The New York Times today has an article on its web site entitled "Google’s Shadow Payroll Is Not Such a Secret Anymore".
This is an interesting article because it does discuss AdSense and how people have used the system as a profit resource on forums. The article also speaks more widely to the success of the AdSense program and how that program has grown with the introduction of more fine-grained target advertising.
One area of concern, Mr. Hogan said, was whether the forum’s participants would skew their postings to earn more money. For instance, since advertisers in certain categories, like sexual-performance drugs, pay much more to place their ads on Google and its affiliated sites, you might expect technology discussions to randomly veer in that direction.
“But that hasn’t happened, thankfully,” Mr. Hogan said. “Probably because there isn’t that much revenue in it for them.”
This raises a very interesting point, in my opinion – AdSense is marketed to be somewhat inconspicuous so as not to detract from the content on the site (and, I would say, achieves this fairly well). Certainly, the success of AdSense is driven by pure numbers – like most ad programs, they likely count only unique hits to site rather than total hits. But what happens when (or if) someone attempts to influence the direction that advertising goes by creating content so specific that AdSense can’t help but pick up on it?
This is a philosophical as well as an ethical question. Philosophically, it would make some sense to create this sort of targeting, since you would be drawing keywords from the AdSense network that you might not otherwise see on the site – whether this equates to higher revenue or not remains to be seen, especially since the commenter in the article seems to indicate that this is unlikely. You might also end up recreating your audience for the site entirely as an unintended side effect. But is this ethical? Strictly speaking, this could be construed as a violation of Google’s AdSense Terms of Service. Candidates for such infractions could include subsection 2, under “General”:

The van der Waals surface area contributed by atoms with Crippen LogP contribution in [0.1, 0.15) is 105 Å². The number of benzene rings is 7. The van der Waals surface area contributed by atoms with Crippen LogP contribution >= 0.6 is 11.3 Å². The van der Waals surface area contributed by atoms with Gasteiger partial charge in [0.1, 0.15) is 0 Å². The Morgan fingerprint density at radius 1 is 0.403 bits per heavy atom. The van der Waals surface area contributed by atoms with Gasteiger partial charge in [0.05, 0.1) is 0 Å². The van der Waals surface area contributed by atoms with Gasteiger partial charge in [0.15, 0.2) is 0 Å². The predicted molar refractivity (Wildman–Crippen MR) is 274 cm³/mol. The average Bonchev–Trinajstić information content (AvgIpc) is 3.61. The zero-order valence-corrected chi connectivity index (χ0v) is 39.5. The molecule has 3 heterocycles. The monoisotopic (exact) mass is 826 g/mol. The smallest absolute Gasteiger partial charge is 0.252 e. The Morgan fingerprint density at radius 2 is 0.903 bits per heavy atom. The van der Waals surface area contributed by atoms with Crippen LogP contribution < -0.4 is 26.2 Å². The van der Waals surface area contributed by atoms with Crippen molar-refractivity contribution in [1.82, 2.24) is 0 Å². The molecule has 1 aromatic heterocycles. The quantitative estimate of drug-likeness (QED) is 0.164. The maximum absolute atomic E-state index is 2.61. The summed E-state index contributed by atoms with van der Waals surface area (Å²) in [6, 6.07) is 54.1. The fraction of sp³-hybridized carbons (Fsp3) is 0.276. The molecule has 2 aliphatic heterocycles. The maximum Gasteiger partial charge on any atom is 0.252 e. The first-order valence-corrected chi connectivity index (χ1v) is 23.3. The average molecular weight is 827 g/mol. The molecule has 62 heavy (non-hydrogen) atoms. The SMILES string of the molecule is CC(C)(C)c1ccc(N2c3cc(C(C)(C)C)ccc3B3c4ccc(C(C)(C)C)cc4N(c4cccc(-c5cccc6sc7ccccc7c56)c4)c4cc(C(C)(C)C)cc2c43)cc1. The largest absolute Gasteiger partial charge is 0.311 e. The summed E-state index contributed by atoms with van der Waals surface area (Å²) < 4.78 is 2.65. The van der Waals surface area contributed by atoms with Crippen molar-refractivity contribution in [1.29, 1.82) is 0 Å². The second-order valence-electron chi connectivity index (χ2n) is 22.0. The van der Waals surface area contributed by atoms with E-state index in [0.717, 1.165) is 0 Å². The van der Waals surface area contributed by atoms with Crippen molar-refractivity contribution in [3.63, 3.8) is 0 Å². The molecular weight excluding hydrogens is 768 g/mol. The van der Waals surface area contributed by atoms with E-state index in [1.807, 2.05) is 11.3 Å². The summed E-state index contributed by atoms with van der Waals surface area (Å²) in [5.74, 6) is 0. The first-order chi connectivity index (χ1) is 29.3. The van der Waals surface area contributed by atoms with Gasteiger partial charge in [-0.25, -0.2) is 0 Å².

You agree not to display on the same Web page in connection with which any Ad Unit, Ad, Link, Search Box, or Referral Button is displayed (a “Serviced Page”) any advertisement(s) that an end user of Your Site(s) would reasonably confuse with a Google advertisement or otherwise associate with Google. If You have elected to receive content or Site-based Ads, You further agree not to display on any Serviced Page any non-Google content-targeted advertisement(s).
This is where it gets a little iffy – it could be said that, by attempting to influence the results of an AdSense advertisement by creating your own content, you are in fact creating something that could be “reasonably confuse[d] with a Google advertisement or otherwise associate[d] with Google”. More than likely, there are other sections of that Terms of Service that might directly be relevant to such an issue.
There is a social stigma, however, that is attached to trying to bypass or subjugate computing systems, so the social norm of most bloggers and forum posters on the Web would heavily steer the group away from this through the power of group dynamics. But the question remains, whether academic or otherwise. Whether there is a final answer to this has yet to be seen.